Feeding the world through food science

February 1, 2024
George Annor

George Annor, PhD, is an associate professor of cereal chemistry and technology in the Department of Food Science and Nutrition. He also is the chair for the General Mills Endowed Professorship in Cereal Chemistry and Technology. 

A significant impact

My interests in agriculture and food sciences were initiated by my late father who convinced me to study food science. He thought I could make significant impacts in this world by contributing to feeding the ever increasing world population. He was also of the view that as long as people ate, there was always going to be a job for those in the area of food science, including me. I have also always been passionate about understanding how foods are transformed from raw materials to finished products and the science behind these transformations.

Choosing CFANS 

Minneapolis is known as an international center of food manufacturing and research. To me, as a food scientist, working at the U of M and CFANS give me the best opportunity to engage all these food companies in the city.

Applying his research 

My research focuses on components of cereals and grains and how they are affected by breeding, agronomical practices, and nonthermal processing techniques. I have been collaborating with faculty in the Department of Agronomy and Plant Genetics to explore the food and functional characteristics of new and novel cereal, protein, and oilseed crops. I am part of the Forever Green Initiative team working on exploring the potential end-uses of intermediate wheatgrass (Kernza), a perennial crop known for producing ecosystem services. With respect to nonthermal processing, my research group has been evaluating the use of atmospheric cold plasma for food processing.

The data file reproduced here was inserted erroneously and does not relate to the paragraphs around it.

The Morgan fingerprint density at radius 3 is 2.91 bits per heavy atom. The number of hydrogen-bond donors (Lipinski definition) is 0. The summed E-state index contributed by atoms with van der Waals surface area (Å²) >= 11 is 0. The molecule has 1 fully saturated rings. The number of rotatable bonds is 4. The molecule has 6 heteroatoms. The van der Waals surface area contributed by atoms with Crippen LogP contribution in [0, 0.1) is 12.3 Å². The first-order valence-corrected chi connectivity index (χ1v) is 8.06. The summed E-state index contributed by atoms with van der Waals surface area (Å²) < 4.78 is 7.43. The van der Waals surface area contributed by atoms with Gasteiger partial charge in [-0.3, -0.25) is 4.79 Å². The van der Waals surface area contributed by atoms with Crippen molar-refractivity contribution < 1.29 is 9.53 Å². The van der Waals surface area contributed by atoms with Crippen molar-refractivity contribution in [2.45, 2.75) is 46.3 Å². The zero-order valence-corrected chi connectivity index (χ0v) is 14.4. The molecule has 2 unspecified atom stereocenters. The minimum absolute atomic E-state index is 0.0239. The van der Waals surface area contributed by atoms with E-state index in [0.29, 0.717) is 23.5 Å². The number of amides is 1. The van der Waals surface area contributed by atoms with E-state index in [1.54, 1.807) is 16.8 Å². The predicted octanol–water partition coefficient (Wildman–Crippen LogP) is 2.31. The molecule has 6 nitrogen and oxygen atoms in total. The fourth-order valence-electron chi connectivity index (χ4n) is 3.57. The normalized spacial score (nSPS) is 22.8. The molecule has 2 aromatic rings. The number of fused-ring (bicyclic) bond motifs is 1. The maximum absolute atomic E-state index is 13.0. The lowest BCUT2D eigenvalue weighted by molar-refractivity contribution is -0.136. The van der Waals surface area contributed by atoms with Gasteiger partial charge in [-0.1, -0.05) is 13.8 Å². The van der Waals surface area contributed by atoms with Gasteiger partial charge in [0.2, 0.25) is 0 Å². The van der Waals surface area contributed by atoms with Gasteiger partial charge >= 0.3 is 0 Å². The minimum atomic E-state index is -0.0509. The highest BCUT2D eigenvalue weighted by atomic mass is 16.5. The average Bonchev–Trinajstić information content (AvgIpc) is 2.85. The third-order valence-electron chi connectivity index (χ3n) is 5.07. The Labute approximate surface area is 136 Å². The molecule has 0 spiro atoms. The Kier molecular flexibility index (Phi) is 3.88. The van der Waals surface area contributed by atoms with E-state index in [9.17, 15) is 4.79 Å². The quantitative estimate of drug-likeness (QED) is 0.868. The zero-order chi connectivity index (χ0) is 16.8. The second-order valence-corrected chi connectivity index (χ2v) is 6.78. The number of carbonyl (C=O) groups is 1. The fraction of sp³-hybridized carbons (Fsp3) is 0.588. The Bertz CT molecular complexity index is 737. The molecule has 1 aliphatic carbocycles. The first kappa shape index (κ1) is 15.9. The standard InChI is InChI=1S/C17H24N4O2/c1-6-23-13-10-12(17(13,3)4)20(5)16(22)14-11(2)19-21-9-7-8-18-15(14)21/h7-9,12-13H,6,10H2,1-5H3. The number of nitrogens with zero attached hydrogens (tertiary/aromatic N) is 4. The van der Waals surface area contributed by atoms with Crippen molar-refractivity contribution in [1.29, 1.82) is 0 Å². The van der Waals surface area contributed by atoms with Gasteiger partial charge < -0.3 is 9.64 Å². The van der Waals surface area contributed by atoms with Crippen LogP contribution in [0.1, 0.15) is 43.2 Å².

Advice for CFANS students of color 

Food science is a very interesting field of study. For those interested in working in the food industry, a degree in food science will offer you the opportunity to be part of this unique industry. A degree in food science will also give you the opportunity to work in government agencies such as the USDA and Minnesota Department of Agriculture. You could also be in academia like me.

In Advancing Agriculture, members of CFANS’ Black community share their pathways in agriculture. From student researchers to faculty members and alumni, their contributions have an impact here in Minnesota and around the world.